Do see Isle of Dogs if it comes anywhere near your theater. It’s creative and quirky, with a great voiceover cast of big stars…and this is honestly something I haven’t seen before. Everyone in the production really pulled out a stylish little film. There are moments in this stop-animation tale that are sort of strange and artsy (I’m not normally a fan of artsy), but the story settles into a small-scale kind of epic adventure once the dogs start talking. There’s light humor, and “biting” humor, so both kids and adults will be able to “sink their teeth” into this (sorry about the puns).
I appreciated the conceit that the dogs are totally understandable, and the humans speak in gibberish (to them, and therefore to us, unless you speak Japanese). That was pretty clever. All the dogs were given a loving treatment, with their own personalities, and best of all: they didn’t come across as furry talking people (as Disney/Pixar oft do with their animal sidekicks). Their behaviors and conversations were recognizably doggie. Another item: the dogs of “our pack” stoically bear the kind of dorky names people have given them across time, like Chief, Spot, Buddy, Rex, Duke, King, Boss…it was cute.
And be warned, the cats in this movie seem fairly evil. “Finding the Cats” could be a vastly amusing drinking game — the corrupt government officials uniformly carry them around; they appear as statues, as logos on appliances and storefronts, and as iconography incorporated into maps and artwork. It’s somehow both subtle and overt.[pullquote position=”right”] I kept expecting the proliferation of cats to have some great meaning, but that would be too obvious. Isle of Dogs is smarter and sneakier than that.[/pullquote]_
Really, the dogs as individuals were great. I could have sat through an entire movie with just the pack, hanging out, talking about favorite foods and their masters, flirting with the females, and composing Canine Haiku. Anytime we cut away to the people in the city, I started losing interest. Fortunately, most of the movie centers on “our pack” in this doggie dystopia, and it’s really groovy. There’s a few heartwarming moments to get teary-eyed, scattered throughout, but no real sob-worthy scenes. (I always like a head’s up if there might be ugly crying in my movie future. Yes, I’m still wary of seeing Toy Story 3.)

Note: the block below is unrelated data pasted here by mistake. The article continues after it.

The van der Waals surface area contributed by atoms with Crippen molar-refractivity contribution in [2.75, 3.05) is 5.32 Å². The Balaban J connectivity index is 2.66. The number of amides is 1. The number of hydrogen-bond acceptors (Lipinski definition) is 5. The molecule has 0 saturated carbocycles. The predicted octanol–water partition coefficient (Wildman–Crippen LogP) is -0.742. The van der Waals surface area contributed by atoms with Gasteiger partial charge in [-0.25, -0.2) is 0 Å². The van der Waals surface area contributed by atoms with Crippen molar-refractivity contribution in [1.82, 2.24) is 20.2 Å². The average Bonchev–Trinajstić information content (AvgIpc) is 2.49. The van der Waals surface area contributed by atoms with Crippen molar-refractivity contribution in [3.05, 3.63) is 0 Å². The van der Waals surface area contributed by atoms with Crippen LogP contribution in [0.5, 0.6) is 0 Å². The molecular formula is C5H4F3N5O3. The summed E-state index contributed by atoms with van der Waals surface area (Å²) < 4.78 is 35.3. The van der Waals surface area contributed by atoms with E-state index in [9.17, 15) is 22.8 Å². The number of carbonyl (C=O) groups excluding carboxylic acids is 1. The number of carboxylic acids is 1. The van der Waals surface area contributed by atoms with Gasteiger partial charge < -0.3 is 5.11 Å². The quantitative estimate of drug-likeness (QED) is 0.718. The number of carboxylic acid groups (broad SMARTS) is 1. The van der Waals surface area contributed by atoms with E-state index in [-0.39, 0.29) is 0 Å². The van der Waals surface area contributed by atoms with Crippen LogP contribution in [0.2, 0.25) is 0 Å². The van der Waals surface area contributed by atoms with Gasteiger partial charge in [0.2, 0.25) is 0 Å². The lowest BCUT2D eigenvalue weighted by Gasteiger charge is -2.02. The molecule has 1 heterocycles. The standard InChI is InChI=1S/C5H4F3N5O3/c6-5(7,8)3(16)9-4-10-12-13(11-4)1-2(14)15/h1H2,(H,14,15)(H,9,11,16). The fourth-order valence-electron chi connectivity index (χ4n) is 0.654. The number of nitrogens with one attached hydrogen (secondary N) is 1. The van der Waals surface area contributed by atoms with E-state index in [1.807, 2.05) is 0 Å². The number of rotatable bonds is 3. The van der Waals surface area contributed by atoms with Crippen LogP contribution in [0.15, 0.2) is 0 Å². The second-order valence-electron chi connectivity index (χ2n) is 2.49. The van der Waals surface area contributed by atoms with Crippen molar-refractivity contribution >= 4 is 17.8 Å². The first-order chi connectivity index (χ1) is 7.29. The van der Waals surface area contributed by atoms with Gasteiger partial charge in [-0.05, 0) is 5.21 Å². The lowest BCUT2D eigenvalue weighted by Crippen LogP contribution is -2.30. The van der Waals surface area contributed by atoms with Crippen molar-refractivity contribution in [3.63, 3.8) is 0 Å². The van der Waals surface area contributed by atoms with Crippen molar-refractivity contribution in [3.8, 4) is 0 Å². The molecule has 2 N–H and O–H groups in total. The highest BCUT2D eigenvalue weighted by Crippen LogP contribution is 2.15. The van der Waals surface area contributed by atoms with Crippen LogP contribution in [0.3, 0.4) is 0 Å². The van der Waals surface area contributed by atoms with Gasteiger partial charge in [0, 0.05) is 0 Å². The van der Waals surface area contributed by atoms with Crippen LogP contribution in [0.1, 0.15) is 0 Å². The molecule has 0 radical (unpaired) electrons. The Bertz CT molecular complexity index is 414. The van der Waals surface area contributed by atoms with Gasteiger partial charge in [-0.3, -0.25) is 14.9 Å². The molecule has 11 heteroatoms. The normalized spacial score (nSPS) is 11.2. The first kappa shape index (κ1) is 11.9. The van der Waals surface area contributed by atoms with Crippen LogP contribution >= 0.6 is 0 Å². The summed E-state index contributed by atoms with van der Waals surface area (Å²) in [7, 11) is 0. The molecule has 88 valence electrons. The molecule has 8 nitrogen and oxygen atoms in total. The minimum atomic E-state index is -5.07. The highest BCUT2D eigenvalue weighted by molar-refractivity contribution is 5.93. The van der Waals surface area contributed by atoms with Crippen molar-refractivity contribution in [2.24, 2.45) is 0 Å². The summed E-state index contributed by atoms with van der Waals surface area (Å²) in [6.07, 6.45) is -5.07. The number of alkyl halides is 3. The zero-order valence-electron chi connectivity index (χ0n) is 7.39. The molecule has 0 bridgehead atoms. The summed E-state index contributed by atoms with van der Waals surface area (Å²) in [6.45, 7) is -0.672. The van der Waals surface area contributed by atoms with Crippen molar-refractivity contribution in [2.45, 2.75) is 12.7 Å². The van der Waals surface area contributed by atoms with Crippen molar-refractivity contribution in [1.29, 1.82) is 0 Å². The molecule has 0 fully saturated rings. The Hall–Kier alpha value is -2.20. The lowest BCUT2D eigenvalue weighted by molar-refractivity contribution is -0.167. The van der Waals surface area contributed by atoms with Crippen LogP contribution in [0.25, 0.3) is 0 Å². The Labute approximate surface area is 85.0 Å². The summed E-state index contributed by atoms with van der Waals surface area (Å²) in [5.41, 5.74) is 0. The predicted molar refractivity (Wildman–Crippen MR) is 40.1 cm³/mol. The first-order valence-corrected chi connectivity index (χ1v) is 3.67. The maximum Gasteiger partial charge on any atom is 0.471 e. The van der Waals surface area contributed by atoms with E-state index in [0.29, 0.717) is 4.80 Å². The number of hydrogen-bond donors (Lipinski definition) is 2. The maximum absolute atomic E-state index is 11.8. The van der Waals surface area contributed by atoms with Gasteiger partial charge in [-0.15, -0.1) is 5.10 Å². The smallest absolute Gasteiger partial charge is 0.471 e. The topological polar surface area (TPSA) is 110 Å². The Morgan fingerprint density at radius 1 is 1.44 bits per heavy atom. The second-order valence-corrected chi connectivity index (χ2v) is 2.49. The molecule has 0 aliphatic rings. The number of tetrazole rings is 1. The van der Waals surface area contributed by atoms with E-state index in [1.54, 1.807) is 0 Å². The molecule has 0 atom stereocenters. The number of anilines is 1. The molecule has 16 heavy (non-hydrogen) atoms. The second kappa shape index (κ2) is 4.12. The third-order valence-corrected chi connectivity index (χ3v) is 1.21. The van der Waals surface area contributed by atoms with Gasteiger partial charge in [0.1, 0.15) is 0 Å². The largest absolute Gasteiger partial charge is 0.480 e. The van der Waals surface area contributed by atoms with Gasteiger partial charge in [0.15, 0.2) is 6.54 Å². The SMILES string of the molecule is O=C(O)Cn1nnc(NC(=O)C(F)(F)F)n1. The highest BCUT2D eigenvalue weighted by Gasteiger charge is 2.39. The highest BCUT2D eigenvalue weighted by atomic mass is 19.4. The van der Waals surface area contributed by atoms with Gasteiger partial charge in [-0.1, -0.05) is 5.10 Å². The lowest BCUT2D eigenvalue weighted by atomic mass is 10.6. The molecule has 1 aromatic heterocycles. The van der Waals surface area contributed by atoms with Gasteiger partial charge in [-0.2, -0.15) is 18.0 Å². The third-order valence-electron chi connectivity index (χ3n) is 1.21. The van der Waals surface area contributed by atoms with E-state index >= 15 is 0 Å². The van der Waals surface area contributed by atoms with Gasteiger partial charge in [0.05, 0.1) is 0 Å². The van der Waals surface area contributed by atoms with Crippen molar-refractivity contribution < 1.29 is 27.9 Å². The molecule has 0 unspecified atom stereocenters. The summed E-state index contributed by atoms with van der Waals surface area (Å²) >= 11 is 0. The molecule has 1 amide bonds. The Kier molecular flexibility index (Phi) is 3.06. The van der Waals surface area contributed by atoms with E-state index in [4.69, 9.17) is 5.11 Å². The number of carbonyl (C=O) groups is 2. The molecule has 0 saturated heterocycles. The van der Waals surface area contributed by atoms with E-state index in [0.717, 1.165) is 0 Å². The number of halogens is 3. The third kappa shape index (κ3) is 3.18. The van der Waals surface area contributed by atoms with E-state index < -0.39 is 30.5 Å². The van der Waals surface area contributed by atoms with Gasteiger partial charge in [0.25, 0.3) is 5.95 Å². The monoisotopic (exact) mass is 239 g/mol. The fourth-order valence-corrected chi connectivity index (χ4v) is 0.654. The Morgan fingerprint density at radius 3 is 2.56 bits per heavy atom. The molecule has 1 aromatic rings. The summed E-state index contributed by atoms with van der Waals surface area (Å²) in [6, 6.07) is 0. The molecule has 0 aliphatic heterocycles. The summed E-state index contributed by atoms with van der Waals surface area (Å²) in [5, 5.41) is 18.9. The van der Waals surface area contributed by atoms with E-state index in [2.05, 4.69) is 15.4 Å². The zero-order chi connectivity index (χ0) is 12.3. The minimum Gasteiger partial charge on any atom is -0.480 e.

And I’m a sucker for hearing Jeff Goldblum’s voice from a dog’s snout. (The man embodies quirk.) Listening for all the celebrity voices was a treat. The screen lists the characters and actors in the intro, but it goes by so quickly that you can’t remember who plays what dog by the time you meet them. Part of the fun is recognizing these A-List actors as the film plays out.
There are a TON of visuals packed into most scenes, and it occurs to me this is the perfect kind of film to own on DVD, and play when you want something enjoyable in the background on house-cleaning day. You’ll keep finding things you missed on prior viewings. I can think of several scenes I wanted to pause the movie at, just to keep up with the casually sly asides going by.
Well paced, easy-going, unusual, and at times highly satiric. A real creative showstopper, Isle of Dogs gets a well-deserved A.
Movie Grade – A
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Co-Creator of RunPee, Chief of Operations, Content Director, and Managing Editor. RunPee Jilly likes galaxy-spanning sci fi, superhero sagas, fantasy films, YA dystopians, action thrillers, chick flicks, and zany comedies, in that order…and possesses an inspiringly small bladder. In fact, that little bladder sparked the creation of RunPee. (Good thing she’s learned to hold it.)